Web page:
AIA/Deltek Architecture Billings Index
The AIA/Deltek Architecture Billings Index (ABI) is a leading monthly economic indicator that uses proprietary AIA data to predict nonresidential construction activity 9–12 months ahead.
The ABI: A leading monthly economic indicator
The ABI is derived from AIA’s Work-on-the-Boards survey, which has gathered data on shifts in billings from architectural firm leaders for over 20 years. This data is a trusted tool used by the design and construction industry and other firms to predict and track movements in the market.
Investment groups like Wells Fargo, media outlets, firms of all sizes, and business leaders rely on the ABI to assess business conditions and predict and track the market.
Use the ABI to support budgeting and demand planning, benchmark portfolio performance, inform strategic planning, and assess and predict business decisions.
For the second consecutive month, business conditions remained weak at firms in all regions of the country except the Midwest, where modest growth was seen.
Nearly one third of firms report an uptick in significantly delayed projects over the past six months
Firms are increasingly concerned about managing the costs of running their firm in 2024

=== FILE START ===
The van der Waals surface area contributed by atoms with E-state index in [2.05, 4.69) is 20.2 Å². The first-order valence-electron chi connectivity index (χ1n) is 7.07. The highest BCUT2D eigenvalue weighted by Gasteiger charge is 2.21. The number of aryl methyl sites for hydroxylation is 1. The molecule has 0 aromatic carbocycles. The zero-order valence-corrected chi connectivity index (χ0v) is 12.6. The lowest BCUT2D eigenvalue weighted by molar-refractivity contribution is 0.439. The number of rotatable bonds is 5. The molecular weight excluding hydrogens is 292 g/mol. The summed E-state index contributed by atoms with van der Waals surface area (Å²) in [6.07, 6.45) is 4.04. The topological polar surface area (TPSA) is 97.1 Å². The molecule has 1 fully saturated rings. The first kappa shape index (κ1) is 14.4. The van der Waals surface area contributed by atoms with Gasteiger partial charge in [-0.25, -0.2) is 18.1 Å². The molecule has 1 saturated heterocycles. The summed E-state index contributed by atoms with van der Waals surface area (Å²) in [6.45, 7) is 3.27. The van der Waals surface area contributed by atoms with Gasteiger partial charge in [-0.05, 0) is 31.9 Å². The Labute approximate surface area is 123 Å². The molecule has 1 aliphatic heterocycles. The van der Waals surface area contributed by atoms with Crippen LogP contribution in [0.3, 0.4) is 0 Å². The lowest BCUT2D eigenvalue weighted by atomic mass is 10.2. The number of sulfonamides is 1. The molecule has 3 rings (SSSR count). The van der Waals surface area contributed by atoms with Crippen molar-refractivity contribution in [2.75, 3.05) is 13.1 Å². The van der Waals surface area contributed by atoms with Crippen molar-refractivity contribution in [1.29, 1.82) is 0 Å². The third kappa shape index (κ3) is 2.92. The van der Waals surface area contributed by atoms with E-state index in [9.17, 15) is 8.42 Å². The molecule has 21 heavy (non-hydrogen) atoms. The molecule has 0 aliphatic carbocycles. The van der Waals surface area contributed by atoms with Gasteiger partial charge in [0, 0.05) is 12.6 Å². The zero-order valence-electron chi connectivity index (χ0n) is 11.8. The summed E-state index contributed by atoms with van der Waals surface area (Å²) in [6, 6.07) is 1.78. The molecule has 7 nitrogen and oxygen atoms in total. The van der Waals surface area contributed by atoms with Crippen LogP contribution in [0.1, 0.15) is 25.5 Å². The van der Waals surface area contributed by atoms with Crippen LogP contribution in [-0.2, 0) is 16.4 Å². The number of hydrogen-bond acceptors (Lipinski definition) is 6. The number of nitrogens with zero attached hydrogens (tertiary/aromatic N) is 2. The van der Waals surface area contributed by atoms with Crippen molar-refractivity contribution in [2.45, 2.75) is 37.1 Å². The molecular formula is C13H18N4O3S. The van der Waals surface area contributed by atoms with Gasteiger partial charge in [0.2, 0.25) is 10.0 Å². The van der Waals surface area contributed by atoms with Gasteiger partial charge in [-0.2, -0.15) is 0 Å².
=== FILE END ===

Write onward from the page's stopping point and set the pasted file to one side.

Business conditions at continued to soften in October 2023, with the ABI score declining to 44.3. Read more & subscribe to the Architecture Billings Index.
Business conditions at architecture firms worsened in September with an ABI score of 44.8—the lowest score reported since December 2020—indicating a significant increase in the share of firms
In August, the AIA/Deltek Architecture Billings Index (ABI) score fell below 50 to 48.1. The ABI August 2023 marks the eleventh consecutive month where billings have been essentially flat, following
ABI release dates
Future ABI release dates: January 24, February 21, March 20, April 24, May 22, June 26, July 24, August 21, September 18, October 23, November 20, December 18
How to use the ABI
From strategic planning to determining business cycle shifts to timing in a changing economy, here are three examples of how companies are using the ABI.
- ADD Inc., a multidisciplinary design firm with 200 employees, uses the ABI to help prepare for market fluctuations and ramp-up hiring.
- Johnson Controls, which provides building services, looks to ABI for an early picture of construction trends to use in resource planning and stockholder guidance—and to identify expansion opportunities.
- One of the largest privately held family-owned real estate development and construction firms, Gilbane Inc., finds the ABI vital to help manage budgets, prepare for market movements, manage RFPs, and seek leads.
Maximize the value you get out of the ABI with these reports
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